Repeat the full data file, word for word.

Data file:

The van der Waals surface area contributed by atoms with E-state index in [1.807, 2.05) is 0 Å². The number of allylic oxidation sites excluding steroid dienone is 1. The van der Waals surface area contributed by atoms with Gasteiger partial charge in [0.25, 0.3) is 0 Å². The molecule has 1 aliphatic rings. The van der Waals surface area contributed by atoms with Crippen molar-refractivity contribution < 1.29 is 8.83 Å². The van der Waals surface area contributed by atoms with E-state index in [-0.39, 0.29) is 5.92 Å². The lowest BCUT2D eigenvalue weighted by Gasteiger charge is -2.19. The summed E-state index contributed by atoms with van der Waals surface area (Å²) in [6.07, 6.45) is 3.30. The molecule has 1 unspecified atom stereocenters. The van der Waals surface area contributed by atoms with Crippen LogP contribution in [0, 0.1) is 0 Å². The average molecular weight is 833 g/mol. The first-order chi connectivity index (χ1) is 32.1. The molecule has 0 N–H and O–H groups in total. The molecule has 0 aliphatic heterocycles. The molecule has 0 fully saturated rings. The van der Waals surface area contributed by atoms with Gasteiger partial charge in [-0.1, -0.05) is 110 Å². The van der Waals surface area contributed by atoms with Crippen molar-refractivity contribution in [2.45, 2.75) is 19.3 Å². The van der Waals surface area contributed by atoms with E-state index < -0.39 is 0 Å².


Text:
The van der Waals surface area contributed by atoms with E-state index in [1.807, 2.05) is 0 Å². The number of allylic oxidation sites excluding steroid dienone is 1. The van der Waals surface area contributed by atoms with Gasteiger partial charge in [0.25, 0.3) is 0 Å². The molecule has 1 aliphatic rings. The van der Waals surface area contributed by atoms with Crippen molar-refractivity contribution < 1.29 is 8.83 Å². The van der Waals surface area contributed by atoms with E-state index in [-0.39, 0.29) is 5.92 Å². The lowest BCUT2D eigenvalue weighted by Gasteiger charge is -2.19. The summed E-state index contributed by atoms with van der Waals surface area (Å²) in [6.07, 6.45) is 3.30. The molecule has 1 unspecified atom stereocenters. The van der Waals surface area contributed by atoms with Crippen LogP contribution in [0, 0.1) is 0 Å². The average molecular weight is 833 g/mol. The first-order chi connectivity index (χ1) is 32.1. The molecule has 0 N–H and O–H groups in total. The molecule has 0 aliphatic heterocycles. The molecule has 0 fully saturated rings. The van der Waals surface area contributed by atoms with Gasteiger partial charge in [-0.1, -0.05) is 110 Å². The van der Waals surface area contributed by atoms with Crippen molar-refractivity contribution in [2.45, 2.75) is 19.3 Å². The van der Waals surface area contributed by atoms with E-state index < -0.39 is 0 Å².